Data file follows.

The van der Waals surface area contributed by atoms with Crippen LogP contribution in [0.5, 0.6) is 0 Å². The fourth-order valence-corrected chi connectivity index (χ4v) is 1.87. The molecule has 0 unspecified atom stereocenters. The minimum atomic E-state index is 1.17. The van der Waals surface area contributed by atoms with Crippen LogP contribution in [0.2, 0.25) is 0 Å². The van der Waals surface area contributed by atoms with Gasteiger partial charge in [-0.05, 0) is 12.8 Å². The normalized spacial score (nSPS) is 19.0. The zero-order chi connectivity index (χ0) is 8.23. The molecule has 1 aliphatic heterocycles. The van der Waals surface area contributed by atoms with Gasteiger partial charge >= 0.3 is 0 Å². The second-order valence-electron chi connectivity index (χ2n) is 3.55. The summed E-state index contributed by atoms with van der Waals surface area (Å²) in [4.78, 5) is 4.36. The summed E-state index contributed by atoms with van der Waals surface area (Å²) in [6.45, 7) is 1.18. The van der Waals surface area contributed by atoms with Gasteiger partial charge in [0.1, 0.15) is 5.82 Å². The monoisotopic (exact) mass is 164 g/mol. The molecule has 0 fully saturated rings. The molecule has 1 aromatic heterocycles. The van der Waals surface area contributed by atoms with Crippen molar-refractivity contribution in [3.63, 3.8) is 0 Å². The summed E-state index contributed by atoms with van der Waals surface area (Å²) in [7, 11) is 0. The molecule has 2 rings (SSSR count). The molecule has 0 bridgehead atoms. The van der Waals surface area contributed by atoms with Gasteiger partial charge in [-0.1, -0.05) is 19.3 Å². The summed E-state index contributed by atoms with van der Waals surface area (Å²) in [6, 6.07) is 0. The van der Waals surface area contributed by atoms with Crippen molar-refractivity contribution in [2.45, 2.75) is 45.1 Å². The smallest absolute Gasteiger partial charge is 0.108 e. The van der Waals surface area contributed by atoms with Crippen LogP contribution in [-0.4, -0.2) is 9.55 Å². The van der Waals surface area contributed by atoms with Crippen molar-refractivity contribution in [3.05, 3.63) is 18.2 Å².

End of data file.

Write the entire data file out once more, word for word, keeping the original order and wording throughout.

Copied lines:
The van der Waals surface area contributed by atoms with Crippen LogP contribution in [0.5, 0.6) is 0 Å². The fourth-order valence-corrected chi connectivity index (χ4v) is 1.87. The molecule has 0 unspecified atom stereocenters. The minimum atomic E-state index is 1.17. The van der Waals surface area contributed by atoms with Crippen LogP contribution in [0.2, 0.25) is 0 Å². The van der Waals surface area contributed by atoms with Gasteiger partial charge in [-0.05, 0) is 12.8 Å². The normalized spacial score (nSPS) is 19.0. The zero-order chi connectivity index (χ0) is 8.23. The molecule has 1 aliphatic heterocycles. The van der Waals surface area contributed by atoms with Gasteiger partial charge >= 0.3 is 0 Å². The second-order valence-electron chi connectivity index (χ2n) is 3.55. The summed E-state index contributed by atoms with van der Waals surface area (Å²) in [4.78, 5) is 4.36. The summed E-state index contributed by atoms with van der Waals surface area (Å²) in [6.45, 7) is 1.18. The van der Waals surface area contributed by atoms with Gasteiger partial charge in [0.1, 0.15) is 5.82 Å². The monoisotopic (exact) mass is 164 g/mol. The molecule has 0 fully saturated rings. The molecule has 1 aromatic heterocycles. The van der Waals surface area contributed by atoms with Crippen molar-refractivity contribution in [3.63, 3.8) is 0 Å². The summed E-state index contributed by atoms with van der Waals surface area (Å²) in [7, 11) is 0. The molecule has 2 rings (SSSR count). The molecule has 0 bridgehead atoms. The van der Waals surface area contributed by atoms with Gasteiger partial charge in [-0.1, -0.05) is 19.3 Å². The summed E-state index contributed by atoms with van der Waals surface area (Å²) in [6, 6.07) is 0. The van der Waals surface area contributed by atoms with Crippen molar-refractivity contribution in [2.45, 2.75) is 45.1 Å². The smallest absolute Gasteiger partial charge is 0.108 e. The van der Waals surface area contributed by atoms with Crippen LogP contribution in [-0.4, -0.2) is 9.55 Å². The van der Waals surface area contributed by atoms with Crippen molar-refractivity contribution in [3.05, 3.63) is 18.2 Å².